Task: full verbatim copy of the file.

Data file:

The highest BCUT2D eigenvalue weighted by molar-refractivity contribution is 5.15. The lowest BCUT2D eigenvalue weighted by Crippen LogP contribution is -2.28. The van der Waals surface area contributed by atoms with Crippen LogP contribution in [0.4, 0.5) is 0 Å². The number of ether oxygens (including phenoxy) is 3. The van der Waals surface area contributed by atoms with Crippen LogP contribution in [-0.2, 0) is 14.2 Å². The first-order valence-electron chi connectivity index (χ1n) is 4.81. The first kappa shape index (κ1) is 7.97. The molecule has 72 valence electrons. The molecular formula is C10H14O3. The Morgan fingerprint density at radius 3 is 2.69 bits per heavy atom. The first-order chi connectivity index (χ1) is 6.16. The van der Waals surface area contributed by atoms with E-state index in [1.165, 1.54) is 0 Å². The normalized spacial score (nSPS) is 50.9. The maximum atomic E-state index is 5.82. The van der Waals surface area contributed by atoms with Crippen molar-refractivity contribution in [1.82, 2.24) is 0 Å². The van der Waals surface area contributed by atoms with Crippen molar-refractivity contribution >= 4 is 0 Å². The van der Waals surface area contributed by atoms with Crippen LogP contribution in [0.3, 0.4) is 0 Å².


The highest BCUT2D eigenvalue weighted by molar-refractivity contribution is 5.15. The lowest BCUT2D eigenvalue weighted by Crippen LogP contribution is -2.28. The van der Waals surface area contributed by atoms with Crippen LogP contribution in [0.4, 0.5) is 0 Å². The number of ether oxygens (including phenoxy) is 3. The van der Waals surface area contributed by atoms with Crippen LogP contribution in [-0.2, 0) is 14.2 Å². The first-order valence-electron chi connectivity index (χ1n) is 4.81. The first kappa shape index (κ1) is 7.97. The molecule has 72 valence electrons. The molecular formula is C10H14O3. The Morgan fingerprint density at radius 3 is 2.69 bits per heavy atom. The first-order chi connectivity index (χ1) is 6.16. The van der Waals surface area contributed by atoms with E-state index in [1.165, 1.54) is 0 Å². The normalized spacial score (nSPS) is 50.9. The maximum atomic E-state index is 5.82. The van der Waals surface area contributed by atoms with Crippen molar-refractivity contribution in [1.82, 2.24) is 0 Å². The van der Waals surface area contributed by atoms with Crippen molar-refractivity contribution >= 4 is 0 Å². The van der Waals surface area contributed by atoms with Crippen LogP contribution in [0.3, 0.4) is 0 Å².